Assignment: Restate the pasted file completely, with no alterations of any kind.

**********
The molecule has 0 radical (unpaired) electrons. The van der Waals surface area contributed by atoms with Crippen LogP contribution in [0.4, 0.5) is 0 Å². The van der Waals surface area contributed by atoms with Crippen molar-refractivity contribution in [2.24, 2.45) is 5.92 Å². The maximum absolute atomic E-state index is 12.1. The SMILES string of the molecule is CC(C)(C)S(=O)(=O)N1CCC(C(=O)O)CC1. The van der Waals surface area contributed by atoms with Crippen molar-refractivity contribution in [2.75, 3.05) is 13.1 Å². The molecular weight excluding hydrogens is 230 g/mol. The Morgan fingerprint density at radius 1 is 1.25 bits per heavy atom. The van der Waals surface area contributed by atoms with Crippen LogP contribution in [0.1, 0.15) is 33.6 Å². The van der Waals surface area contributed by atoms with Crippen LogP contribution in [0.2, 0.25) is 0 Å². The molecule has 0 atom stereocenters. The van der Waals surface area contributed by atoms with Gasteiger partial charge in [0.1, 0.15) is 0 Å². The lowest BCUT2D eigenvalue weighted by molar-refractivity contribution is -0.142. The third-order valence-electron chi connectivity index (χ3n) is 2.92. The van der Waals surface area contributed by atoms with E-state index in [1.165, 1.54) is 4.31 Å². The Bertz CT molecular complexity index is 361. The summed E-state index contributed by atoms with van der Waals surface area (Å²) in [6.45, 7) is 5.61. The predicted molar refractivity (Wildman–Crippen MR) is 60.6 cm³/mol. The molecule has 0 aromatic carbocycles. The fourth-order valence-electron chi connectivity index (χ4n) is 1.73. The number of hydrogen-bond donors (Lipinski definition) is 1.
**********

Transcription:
The molecule has 0 radical (unpaired) electrons. The van der Waals surface area contributed by atoms with Crippen LogP contribution in [0.4, 0.5) is 0 Å². The van der Waals surface area contributed by atoms with Crippen molar-refractivity contribution in [2.24, 2.45) is 5.92 Å². The maximum absolute atomic E-state index is 12.1. The SMILES string of the molecule is CC(C)(C)S(=O)(=O)N1CCC(C(=O)O)CC1. The van der Waals surface area contributed by atoms with Crippen molar-refractivity contribution in [2.75, 3.05) is 13.1 Å². The molecular weight excluding hydrogens is 230 g/mol. The Morgan fingerprint density at radius 1 is 1.25 bits per heavy atom. The van der Waals surface area contributed by atoms with Crippen LogP contribution in [0.1, 0.15) is 33.6 Å². The van der Waals surface area contributed by atoms with Crippen LogP contribution in [0.2, 0.25) is 0 Å². The molecule has 0 atom stereocenters. The van der Waals surface area contributed by atoms with Gasteiger partial charge in [0.1, 0.15) is 0 Å². The lowest BCUT2D eigenvalue weighted by molar-refractivity contribution is -0.142. The third-order valence-electron chi connectivity index (χ3n) is 2.92. The van der Waals surface area contributed by atoms with E-state index in [1.165, 1.54) is 4.31 Å². The Bertz CT molecular complexity index is 361. The summed E-state index contributed by atoms with van der Waals surface area (Å²) in [6.45, 7) is 5.61. The predicted molar refractivity (Wildman–Crippen MR) is 60.6 cm³/mol. The molecule has 0 aromatic carbocycles. The fourth-order valence-electron chi connectivity index (χ4n) is 1.73. The number of hydrogen-bond donors (Lipinski definition) is 1.